When these vehicles left Ford’s assembly line in Silverton, they were Rangers, but somewhere in between, they became “Raptors”. They normally feature a combination of a blacked out grille and front bumper, some LED headlight modification, a brawny air intake in the middle of the bonnet, extra-wide mountings on the wheel arches, held down by big bolts, mean looking wheels with chunky tyres and some form of art work on the rear body panels – announcing to the world that this is a Raptor.
That’s where the catch comes in. These imposters are not Raptors. A fireman’s son putting on his father’s work helmet does not make him a fireman and neither do these aftermarket chiselled cosmetics turn any guise of Ranger into a Raptor.
You see, our Ford mates over in Australia spent some serious cash on developing the real Raptor. The end result is not only a mean-looking machine, but also an extremely capable one, on any surface. It features a unique high-strength steel chassis with bespoke suspension and race-developed Fox shock absorbers with position-sensitive damping along with specially developed BF Goodrich 285/70 all-terrain tyres wrapped around 17-inch rims. And to assist the driver in making the most of the Raptor’s capabilities, the Terrain Management System (TMS) includes Baja mode, which was inspired by Mexico’s famous Baja Desert Rally. It enables ultra-responsive, high-speed off-road performance.
The other settings are similar to the 4×4 Everests and feature Normal, Sport, Grass/Gravel/Snow, Mud/Sand and Rock mode. We did not take our test unit for a spin on the dirt. Not that we didn’t want to, but because there is nothing left to prove after the vehicle’s official launch outside Upington last month, during which our Road Test Editor Mark Jones experienced first-hand just how beastly the machine can behave.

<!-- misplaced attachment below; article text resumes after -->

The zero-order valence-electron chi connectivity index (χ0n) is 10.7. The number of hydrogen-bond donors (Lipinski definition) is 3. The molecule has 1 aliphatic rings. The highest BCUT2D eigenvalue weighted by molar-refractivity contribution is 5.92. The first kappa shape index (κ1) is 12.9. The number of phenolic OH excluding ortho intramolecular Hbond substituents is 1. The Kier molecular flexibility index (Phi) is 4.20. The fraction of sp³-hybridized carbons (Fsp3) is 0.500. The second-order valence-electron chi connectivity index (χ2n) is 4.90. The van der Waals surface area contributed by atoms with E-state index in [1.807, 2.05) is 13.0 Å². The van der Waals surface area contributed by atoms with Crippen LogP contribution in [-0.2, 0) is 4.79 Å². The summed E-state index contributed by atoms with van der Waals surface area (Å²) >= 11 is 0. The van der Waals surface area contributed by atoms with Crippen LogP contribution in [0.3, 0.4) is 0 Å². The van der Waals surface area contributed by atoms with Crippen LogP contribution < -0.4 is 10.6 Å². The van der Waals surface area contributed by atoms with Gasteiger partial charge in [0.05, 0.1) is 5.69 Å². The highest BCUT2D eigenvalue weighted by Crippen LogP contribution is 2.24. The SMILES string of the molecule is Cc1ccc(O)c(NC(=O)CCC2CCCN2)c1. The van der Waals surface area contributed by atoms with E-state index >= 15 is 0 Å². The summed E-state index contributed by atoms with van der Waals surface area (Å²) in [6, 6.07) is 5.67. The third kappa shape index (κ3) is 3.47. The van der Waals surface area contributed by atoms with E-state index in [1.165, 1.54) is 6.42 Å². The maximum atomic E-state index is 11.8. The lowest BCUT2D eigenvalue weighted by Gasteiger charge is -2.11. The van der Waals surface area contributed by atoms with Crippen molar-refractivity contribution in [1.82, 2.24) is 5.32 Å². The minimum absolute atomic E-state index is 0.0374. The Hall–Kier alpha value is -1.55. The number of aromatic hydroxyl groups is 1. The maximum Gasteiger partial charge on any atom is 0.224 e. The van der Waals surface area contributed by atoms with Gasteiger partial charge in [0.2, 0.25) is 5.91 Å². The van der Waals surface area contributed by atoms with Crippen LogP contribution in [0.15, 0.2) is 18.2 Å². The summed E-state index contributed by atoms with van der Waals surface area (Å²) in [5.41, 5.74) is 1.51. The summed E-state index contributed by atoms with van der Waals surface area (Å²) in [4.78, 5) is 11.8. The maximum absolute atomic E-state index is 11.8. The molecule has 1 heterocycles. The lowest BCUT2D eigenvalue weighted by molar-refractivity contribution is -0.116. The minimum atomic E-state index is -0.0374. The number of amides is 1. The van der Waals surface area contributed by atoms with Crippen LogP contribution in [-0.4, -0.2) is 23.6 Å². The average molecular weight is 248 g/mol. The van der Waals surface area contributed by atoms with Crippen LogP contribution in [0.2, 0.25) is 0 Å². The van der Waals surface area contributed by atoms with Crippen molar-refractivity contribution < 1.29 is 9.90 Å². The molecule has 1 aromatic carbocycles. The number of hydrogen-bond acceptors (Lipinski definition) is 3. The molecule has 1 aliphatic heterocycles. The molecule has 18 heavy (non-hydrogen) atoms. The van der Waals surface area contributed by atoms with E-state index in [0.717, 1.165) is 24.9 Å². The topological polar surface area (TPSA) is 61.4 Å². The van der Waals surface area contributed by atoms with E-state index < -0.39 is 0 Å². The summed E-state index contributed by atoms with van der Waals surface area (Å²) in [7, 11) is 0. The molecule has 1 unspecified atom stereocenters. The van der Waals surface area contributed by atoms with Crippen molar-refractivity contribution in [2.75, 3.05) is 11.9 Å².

The Raptor handled all the challenges over the dusty pans and gravel road ramps with aplomb. In all the time we spend driving our test unit in the concrete jungle, we came to the conclusion that such an act should be considered cruelty towards cars and should be a criminal offence.
Have you ever seen those poor Formula One cars when they are following the pace car under the yellow flag? Despite the pace car being a stupidly fast production vehicle, the F1 monsters are suffering, and suffering badly. They are like spastic horses waiting to burst out of their stalls, have to criss-cross around the track to keep their tyres warm and run the risk of overheating at a “mere” 180km/h when their optimal cruising speed is well over 300km/h. Ditto for the Raptor. Sort of. It won’t overheat in bumper-to-bumper traffic on your way to work in the morning, but the bakkie will feel like a caged lion.
For those purposes a CitiGolf’s suspension would do and you certainly wouldn’t need something that can drift and ramp at high speeds on dirt roads. But if you insist on being cruel, at least the Raptor is very comfortable – and safe, too. It is as nice inside as the top-specced Ranger Wildtrak, with a few added features, like technical suede for more grip on the front seats, which also feature blue stitching and leather accents, a steering wheel with perforated leather hand grip sections, a red 12 o’clock marker and magnesium paddle shifters.
Safety wise, the Raptor is equipped with 332 x 32mm ventilated discs at front and 332 x 24mm at the rear. It also features Ford Stability Control which incorporates Roll Stability Control developed for Ford’s SUVs and adapted. Under the bonnet – that doesn’t have an elevated air intake – the Raptor features Ford’s new 2.0-litre bi-turbo diesel engine that delivers a maximum of 157kW of power and 500Nm of torque and is mated to the new 10-speed automatic gearbox, a combination similar to that in the new top-end Rangers and Everests.
If you are a farmer in a hurry or a weekend adrenaline junkie with a preference for bumpy, twisty gravel roads, the Raptor is perfect. But if the furthest you are prepared to wander off Sandton’s tarred surfaces is the pavement outside the Gautrain station, you have to seriously consider parting ways with R803 300. Rather save almost R200 000 and pimp out your Ranger XLT with some stickers and plastic.